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i have all seasons but ended up purchasing scorpion ice and snow and didn't have one regret. it is my daily driver. i figure if i get in an accident, i don't want to regret not buying snow tires after the fact.....
 

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Granted I don't have an SRT yet... But my wife has an A5 with super low profile all seasons and 4 wheel drive, and that is just fine in the snow. The problem with that car is more about ground clearance. I live in mass too, so I know what kind of weather you are concerned about. In the end, if you just want to get home from work in a blizzard, I bet the regular stock all seasons will be more than fine, but if you want the ultimate in traction and don't mind spending the extra $, then snows certainly would do the trick.

Again, I don't have a jeep currently, so take this for what it's worth.
 

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Discussion Starter · #10 ·
Thank you very much for all the responses. There were valid points for both sides of the argument, and I actually agreed with all of them.

For now, I think I might stick with the all-seasons when I do place an order, and can always snag a set of snows later, if needed. It sounds like with the 4 wheel-drive system they offer (managing torque, shift points, etc.) it should be pretty capable stock, especially since my focus will be just getting through falling snow (like Chris02stNg mentions), rather than taking it up to Killington ski resort.

Mike
 

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Thank you very much for all the responses. There were valid points for both sides of the argument, and I actually agreed with all of them.

For now, I think I might stick with the all-seasons when I do place an order, and can always snag a set of snows later, if needed. It sounds like with the 4 wheel-drive system they offer (managing torque, shift points, etc.) it should be pretty capable stock, especially since my focus will be just getting through falling snow (like Chris02stNg mentions), rather than taking it up to Killington ski resort.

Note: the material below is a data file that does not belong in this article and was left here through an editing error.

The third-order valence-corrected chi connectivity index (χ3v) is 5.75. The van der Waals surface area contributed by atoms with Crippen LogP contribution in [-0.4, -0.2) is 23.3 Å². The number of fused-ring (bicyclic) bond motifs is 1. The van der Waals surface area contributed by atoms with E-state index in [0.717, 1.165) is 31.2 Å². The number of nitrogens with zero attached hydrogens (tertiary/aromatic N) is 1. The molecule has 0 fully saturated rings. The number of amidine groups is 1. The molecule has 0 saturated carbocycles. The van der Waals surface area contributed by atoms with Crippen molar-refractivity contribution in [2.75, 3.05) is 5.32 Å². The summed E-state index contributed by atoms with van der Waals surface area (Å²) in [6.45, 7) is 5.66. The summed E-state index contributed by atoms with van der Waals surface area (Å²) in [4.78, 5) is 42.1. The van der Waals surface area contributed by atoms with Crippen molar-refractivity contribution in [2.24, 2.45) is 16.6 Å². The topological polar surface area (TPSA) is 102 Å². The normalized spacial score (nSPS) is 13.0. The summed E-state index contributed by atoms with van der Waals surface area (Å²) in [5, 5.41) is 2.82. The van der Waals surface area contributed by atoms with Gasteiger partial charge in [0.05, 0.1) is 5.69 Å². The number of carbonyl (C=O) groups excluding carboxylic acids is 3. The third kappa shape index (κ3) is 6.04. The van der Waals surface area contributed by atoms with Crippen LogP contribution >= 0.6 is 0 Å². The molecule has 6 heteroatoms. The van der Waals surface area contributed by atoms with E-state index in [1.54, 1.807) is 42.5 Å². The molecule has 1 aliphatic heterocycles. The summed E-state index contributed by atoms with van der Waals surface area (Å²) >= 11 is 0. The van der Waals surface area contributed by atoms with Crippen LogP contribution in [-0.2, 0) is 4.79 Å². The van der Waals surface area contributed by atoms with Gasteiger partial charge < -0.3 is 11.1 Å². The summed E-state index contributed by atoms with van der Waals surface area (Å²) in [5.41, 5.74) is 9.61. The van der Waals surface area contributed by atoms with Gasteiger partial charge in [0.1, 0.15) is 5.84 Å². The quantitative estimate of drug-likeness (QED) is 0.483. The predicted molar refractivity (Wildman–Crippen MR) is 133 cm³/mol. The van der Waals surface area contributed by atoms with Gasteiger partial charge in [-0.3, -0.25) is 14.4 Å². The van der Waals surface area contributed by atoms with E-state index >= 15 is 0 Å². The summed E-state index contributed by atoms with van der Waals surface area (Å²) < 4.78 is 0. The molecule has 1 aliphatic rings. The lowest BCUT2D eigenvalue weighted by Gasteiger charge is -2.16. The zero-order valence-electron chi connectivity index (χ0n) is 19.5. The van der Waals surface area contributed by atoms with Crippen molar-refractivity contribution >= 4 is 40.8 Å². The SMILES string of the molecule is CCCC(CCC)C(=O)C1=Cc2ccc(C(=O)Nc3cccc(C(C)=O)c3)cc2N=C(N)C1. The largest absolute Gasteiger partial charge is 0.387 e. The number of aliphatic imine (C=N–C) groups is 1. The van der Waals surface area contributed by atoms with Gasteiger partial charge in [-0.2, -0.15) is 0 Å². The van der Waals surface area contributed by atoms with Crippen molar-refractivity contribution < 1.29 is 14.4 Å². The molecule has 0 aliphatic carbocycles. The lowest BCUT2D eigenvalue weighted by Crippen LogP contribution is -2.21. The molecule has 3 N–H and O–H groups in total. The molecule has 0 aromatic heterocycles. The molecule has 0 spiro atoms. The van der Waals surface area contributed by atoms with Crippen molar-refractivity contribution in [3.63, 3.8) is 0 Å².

Mike
4 wheel drive won't help you stop.

dedicated snow tires blow away all seasons in temps 40 and under. It's like buying your second set of tires early, they last years.
 

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I can't stress enough how good snow tires are in the winter. The AWD SRT with snow tires is going to only be stopped by the height of the snow at that point.

I will be putting winter tires on my '14.
 

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I can't stress enough how good snow tires are in the winter. The AWD SRT with snow tires is going to only be stopped by the height of the snow at that point.

I will be putting winter tires on my '14.
agree 100% the difference is night/day.

Look at it like this, your just buying a 2nd set of tires early... since you only run them half the year. Your summer tires will last that much longer.
 

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Used to run all seasons but after getting a set of dedicated snows 5 years ago, would never go back to all seasons.

https://youtu.be/2LJXNWY4ESY
 

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X2 snow tires kinda ruin the fun as the control is 100% still there and no butt pucker events

if i had a chose an all season it would be conti dws06's hands down.
disagree
snow tires are more fun as the vehicle is much more predictable. I can easily swing out the back end while the front tires dig in. I know how the car will respond much better than running all seasons.
 

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Some advice from a fellow New Englander (Maine, to be exact):

Bought our '16 GC SRT in January this year (wife's daily driver). As luck would have it, we had about a week of beautiful weather, no snow on the ground. Then the sh!t hit the fan like it usually does.

The summer Pirellis were like ice-on-ice in the snow - totally unusable. We're talking hit the gas, wait a minute, then MAYBE move. Stopping was worse! I ordered a wheel/tire package from Tire Rack with some Scorpion winters on the wheels, and that alone prevented the wife from trading the SRT back in!

So, if you don't want to slide into something/someone and mess up your pretty SRT (or worse, SOMEONE), get some winter shoes and enjoy driving it in our lovely New England winters.


Hey guys,

I am looking to order a 2014 JGC SRT later this year. I had not planned to track or off-road the car, as it will be my daily driver, so I was planning to get it with the all-season tires. A buddy (who drives a 300 SRT8) recommended instead ordering it with the 3-season Pirellis and getting a dedicated set of snow tires for the winter, as he didn't seem to think the standard tires would be good enough in the New England winter.

Those of you with SRTs, what do you recommend. Would it be wise to try driving the JGC SRT in the winter on the standard all season rubber?

Mike